Talk:Currency substitution

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Define "pegging"[edit]

The term "pegged" is used in the article multiple times. How is this word defined, relative to this article? I presume that it means that the value of the local currency is defined by law as being equal in value to a foriegn currency of the same denomination, however this is only an educated guess. Is there some known reference to support that?Gawain VIII (talk) 16:15, 4 May 2011 (UTC)

Four year time lag![edit]

This article needs a serious update to euro-time. Personally, I removed some content that said "euro should become a strong rival to U.S. dollar in ... [countries mentioned]".

SHOULD become?? Is the article seriously implying that euro is a future event? On what year was this written? Is this a printed or an online encyclopedia?

I won't fix the article because I have no expertise. Someone with financial and monetary knowledge could do the job. 13:49, 27 January 2006 (UTC)

Text structure is chaotic[edit]

Nothing more to say. I know little on the topic, but it is easy to notice if the article is bad. This one REALLY is terrible. It is absolutely too long, chapter structure is as messy as a vomit -- the article even seems to contain several sections that greatly overlap each other. Also it is in places SERIOUSLY out-of-date, even as much as six years.

Greetings, 14:01, 27 January 2006 (UTC)

I agree whole-heartedly with the anon above. —Nightstallion (?) 14:06, 27 January 2006 (UTC)


The text for this article was originally taken from this site. Even the site claimed to be the source for a copyvio ( says the text is a US Senate report. The source site has a copyright notice that reads "All rights are reserved by the various authors or organizations, except that there is no copyright on the papers originally issued by the Joint Economic Committee of the U.S. Congress." (Like the one used here).--Bkwillwm 13:31, 30 January 2006 (UTC)

Look at it. It's worthless for the purposes of a user-created encyclopedia. Let the slate be cleaned. Lotsofissues 13:39, 30 January 2006 (UTC)
There's no requirement that everything be original, much of Wikipedia is taken from other sources. Obiviously, the article is much longer than it should be. The text needs to be cut down. All other things aside, it's not a copyvio and should not treated as one.--Bkwillwm 16:07, 30 January 2006 (UTC)
Nothing is written prohibiting the dumping of piles of text--except, a common sense respect for the function of Wikipedia. This text doesn't just need to be "cut down", it needs be wrecked apart. In its current form, it is not an encyclopedia entry. It is dry, lengthy, and unusable to the reader. And it is a 4 hour cleanup task to any editor. Dumping has essentially disabled this page. I'm going to revert it back unless you want to clean it up.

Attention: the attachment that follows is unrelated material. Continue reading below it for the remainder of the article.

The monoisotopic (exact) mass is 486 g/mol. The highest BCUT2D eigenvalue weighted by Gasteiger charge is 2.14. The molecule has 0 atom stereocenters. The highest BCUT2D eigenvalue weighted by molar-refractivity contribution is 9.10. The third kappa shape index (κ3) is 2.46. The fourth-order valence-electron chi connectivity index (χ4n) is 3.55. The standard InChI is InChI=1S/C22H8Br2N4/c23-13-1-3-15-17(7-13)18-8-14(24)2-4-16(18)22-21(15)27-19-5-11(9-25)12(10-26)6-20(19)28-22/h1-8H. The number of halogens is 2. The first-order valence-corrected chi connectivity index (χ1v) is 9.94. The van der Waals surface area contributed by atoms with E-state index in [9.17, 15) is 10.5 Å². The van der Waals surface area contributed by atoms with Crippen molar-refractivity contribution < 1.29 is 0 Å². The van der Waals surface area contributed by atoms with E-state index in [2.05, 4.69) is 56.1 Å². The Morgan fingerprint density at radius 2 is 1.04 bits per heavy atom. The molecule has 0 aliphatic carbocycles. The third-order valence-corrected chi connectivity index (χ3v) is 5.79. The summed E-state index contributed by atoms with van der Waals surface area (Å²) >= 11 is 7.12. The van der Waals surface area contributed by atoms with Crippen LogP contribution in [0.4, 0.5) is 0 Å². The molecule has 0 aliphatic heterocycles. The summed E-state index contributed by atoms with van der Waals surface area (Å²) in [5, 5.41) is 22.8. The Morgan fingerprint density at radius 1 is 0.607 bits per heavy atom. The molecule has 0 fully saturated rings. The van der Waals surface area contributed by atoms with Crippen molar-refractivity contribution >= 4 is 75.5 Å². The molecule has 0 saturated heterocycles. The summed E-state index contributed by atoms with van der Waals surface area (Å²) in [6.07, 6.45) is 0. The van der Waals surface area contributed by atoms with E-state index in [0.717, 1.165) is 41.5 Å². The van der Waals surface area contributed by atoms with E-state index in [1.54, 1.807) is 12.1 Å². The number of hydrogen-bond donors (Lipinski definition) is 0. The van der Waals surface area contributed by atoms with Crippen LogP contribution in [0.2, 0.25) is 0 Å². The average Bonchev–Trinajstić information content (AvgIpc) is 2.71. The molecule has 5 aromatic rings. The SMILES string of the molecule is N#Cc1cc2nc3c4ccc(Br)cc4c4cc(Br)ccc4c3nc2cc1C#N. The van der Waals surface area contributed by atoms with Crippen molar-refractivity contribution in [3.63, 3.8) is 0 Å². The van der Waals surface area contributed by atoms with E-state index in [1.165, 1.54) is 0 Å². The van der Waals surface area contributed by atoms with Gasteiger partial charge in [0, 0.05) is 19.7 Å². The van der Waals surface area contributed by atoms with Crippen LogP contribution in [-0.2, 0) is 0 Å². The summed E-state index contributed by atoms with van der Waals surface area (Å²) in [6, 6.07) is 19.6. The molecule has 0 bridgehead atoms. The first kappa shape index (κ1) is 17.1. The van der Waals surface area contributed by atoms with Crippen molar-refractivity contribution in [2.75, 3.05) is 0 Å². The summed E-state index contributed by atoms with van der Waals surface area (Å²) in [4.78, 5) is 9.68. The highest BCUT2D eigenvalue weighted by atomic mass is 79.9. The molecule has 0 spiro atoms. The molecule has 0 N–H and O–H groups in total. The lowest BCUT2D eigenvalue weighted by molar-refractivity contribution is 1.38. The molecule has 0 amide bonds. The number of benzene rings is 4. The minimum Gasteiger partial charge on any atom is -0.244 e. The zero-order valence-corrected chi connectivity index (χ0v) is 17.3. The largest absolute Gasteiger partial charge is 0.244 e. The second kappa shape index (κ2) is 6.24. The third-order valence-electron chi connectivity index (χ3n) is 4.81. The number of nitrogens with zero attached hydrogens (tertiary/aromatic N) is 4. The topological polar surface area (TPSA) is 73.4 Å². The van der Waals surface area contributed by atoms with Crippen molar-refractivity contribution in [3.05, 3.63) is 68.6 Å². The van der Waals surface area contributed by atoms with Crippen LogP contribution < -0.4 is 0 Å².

Lotsofissues 00:13, 2 February 2006 (UTC)

Removed Danish krone[edit]

I have removed references to the use of Danish kroner in Greenland and the Faroe Islands as dollarization. These countries are parts of the Kingdom of Denmark (although with special constitutional status), so it is nothing special that they use the same currency as the rest of it (Faroese banknotes have their own design, but are printed and issued by the Danish National Bank). It would seem to be more useful to reserve the term "dollarization" to the situation where a politically independent sovereign state officially uses the money of another. Otherwise those genuinely interesting cases would be lost among various overseas territories and dependencies such as "Puerto Rico uses U.S. dollars" or "the Gibraltar pound is at par with GBP". Henning Makholm 16:30, 5 May 2006 (UTC)

How about a split for dependencies and for sovereign nations? —Nightstallion (?) Seen this already? 17:39, 8 May 2006 (UTC)

Questions re: a few currencies[edit]

The Bahamian dollar, Netherlands Antillean gulden, and Aruban florin are all pegged to the US Dollar. Would these be proper examples of dollarization? RB McLeroy 14:53, 1 December 2006 (UTC)

I wouldn't say that the Bahamian dollar is a proper example; pegging is different from all-out dollarization. If you go to El Salvador and sell some goods at the market, you will be paid in actual, genuine Federal Reserve notes which you can bring to the USA and start using immediately. Conversely, go to the Bahamas and sell something; you will get some local piece of paper that the local central bank happens to promise that you can exchange to US dollars at par. If the bank (or the entire country) goes belly-up before you get around to doing the exchange, you're screwed. Or, said differently: cash holdings in the Bahamas are in principle vulnerable to the government deciding overnight to devalue or unpeg their currency; such is not the case for truly dollarized economies. (This is not to say that pegged currencies must not be mentioned in the article, but a proper distinction should be made). Henning Makholm 01:01, 3 December 2006 (UTC)


What about Lebanon? The Lebanese Lira and the US Dollar are used interchangeably, ATMs dispense both currencies and prices are sometimes quoted in dollars and sometimes in Lebanese Lira.--Soylentyellow 18:43, 7 April 2007 (UTC)

That would seem to be an example of an unofficially dollarized economy; note that the explicit list in the article only covers official dollarization (i.e. where for example the state's own accounts are kept in the foreign currency). –Henning Makholm 18:44, 10 April 2007 (UTC)


I've removed Gibraltar because although euros are widely accepted in shops and restaurants in the areas frequented by tourists, Government offices and the Post Office in particular refuse them, as do other commercial businesses. Indeed many shops would also take US dollars or any legitimate currency, albeit at a stiff exchange rate. The only legal tender is the Pound Sterling, either with UK or Gibraltar issued notes. Although one ATM will issue euros, the majority in service do not. --Gibnews 20:35, 29 June 2007 (UTC)